The Best Ways to Tie a Tie, According to an Expert

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Lewis Malivanek from Knot Standard tells us the best ways to tie a tie.

Did you know your tie knot can make your face look wide? None of us want to walk into a cocktail party with a wide face, so we reached out to Lewis Malivanek, Creative Director of Knot Standard, to guide us through the various ways to tie a tie and which knot works for what occasion.

There are two things a gent should always consider, his face shape and the construction of the tie. If you have a wide face, you don’t want a super skinny tie knot. Also, if you want a thick knot, you can’t use an unlined silk tie since it just doesn’t have the thickness to make the knot look good. And every tie should have a dimple. That’s a clear sign that you know what you are doing

You also have to consider the fabric for the length of the tie. If you make a full windsor with a thick wool tie it may just end halfway down your shirt. This isn’t a clown party. So be sure the fabric of your tie will work with the knot you want to use.

Since tie tacks and tie bars have gone by the wayside in recent years, it’s ok to let the back of your tie show a little bit in less formal occasions. You don’t always have to tuck it into the tie loop or (gasp) tuck it in your shirt. This gives you and your look a feel of casual elegance.


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Patterns are something to consider too. If your jacket is on the bright side or has a pattern, your tie should be solid or have a wide stripe. But if you are wearing a solid color blazer, patterned ties can add some personality to your look. And for the record, your tie and pocket square don’t need to match. In fact, unless it’s a wedding, they shouldn’t. Just pull some colors from the tie or even from your sunglasses, watch, or shoes to draw the outfit together.

If tied properly, your tie should brush the top of your belt. And if you aren’t wearing a belt (or your pants have side tabs), it should land half an inch below the top of the waistband.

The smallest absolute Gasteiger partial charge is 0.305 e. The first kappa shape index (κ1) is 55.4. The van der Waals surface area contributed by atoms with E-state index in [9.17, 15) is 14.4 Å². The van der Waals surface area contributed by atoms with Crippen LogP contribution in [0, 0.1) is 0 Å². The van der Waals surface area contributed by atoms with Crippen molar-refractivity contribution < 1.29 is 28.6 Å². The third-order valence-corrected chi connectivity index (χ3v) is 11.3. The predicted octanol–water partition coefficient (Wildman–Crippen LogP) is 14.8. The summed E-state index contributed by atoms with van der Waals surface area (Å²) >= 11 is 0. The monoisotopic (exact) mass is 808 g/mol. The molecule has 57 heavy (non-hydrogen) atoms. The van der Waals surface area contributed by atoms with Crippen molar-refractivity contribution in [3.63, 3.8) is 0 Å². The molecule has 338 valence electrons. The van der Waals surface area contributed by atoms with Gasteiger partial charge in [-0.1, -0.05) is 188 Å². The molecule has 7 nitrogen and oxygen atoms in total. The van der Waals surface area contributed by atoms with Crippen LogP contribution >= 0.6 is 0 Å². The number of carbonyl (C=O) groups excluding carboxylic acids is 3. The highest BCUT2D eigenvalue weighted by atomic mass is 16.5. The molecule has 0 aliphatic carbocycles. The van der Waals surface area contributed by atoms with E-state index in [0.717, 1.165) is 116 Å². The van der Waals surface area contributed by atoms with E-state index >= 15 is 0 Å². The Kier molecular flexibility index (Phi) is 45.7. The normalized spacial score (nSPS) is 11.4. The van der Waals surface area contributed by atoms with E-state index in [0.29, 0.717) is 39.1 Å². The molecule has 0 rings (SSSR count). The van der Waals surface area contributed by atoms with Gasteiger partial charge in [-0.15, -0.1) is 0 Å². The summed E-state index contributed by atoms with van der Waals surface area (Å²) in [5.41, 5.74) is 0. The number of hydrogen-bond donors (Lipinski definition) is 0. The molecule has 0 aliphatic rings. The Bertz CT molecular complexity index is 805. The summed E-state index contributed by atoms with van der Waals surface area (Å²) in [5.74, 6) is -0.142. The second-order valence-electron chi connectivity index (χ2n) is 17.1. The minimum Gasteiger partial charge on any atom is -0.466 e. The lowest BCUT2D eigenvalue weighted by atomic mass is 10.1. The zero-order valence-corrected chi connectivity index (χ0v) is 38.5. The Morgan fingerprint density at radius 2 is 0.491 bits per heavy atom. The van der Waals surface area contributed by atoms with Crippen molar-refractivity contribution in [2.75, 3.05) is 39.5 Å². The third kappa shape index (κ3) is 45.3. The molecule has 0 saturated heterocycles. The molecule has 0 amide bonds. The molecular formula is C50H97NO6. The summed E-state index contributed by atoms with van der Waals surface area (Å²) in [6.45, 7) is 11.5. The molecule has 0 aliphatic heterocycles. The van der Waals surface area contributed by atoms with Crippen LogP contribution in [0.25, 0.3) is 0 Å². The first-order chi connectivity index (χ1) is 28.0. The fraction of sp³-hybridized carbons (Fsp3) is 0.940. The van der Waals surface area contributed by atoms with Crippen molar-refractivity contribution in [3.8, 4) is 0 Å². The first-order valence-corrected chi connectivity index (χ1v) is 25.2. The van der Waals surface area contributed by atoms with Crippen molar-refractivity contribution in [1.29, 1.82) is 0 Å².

As for which knot to wear when, Malivanek broke it down for us here.

Four in Hand

This is the skinniest, most casual and elegant knot. It really caters to any type of tie as well as face and neck shape, although they look best with skinnier faces and necks. Use a thicker tie (wool, lined, silk knit) for this slim knot. The Four in Hand works well with chinos or jeans too since it is less formal and rigid.

Double Four in Hand

This is the same as the Four in Hand, you just loop it twice for a little more girth. This works well for linen or silk ties when you still want to have a casual and classic look.

Half Windsor

A more formal knot for board meetings, weddings, and business dinners, it works well with cutaway collars since you are showing a little bit more tie. Malivanek recommends a full suit or tuxedo and it works well with someone who has a heavier or wider face and neck to even things out.

Full Windsor

Malivanek never recommends this knot. It can make the face look disproportionally big. Some guys think it will make the tie look more proportional. Not true.  Some guys think a shorter jacket will make them look taller, it’s just not the case. If you do choose this knot, use a very fine silk tie. It would only be used for something like Ascot or a serious business occasion but the Half Windsor is still preferable.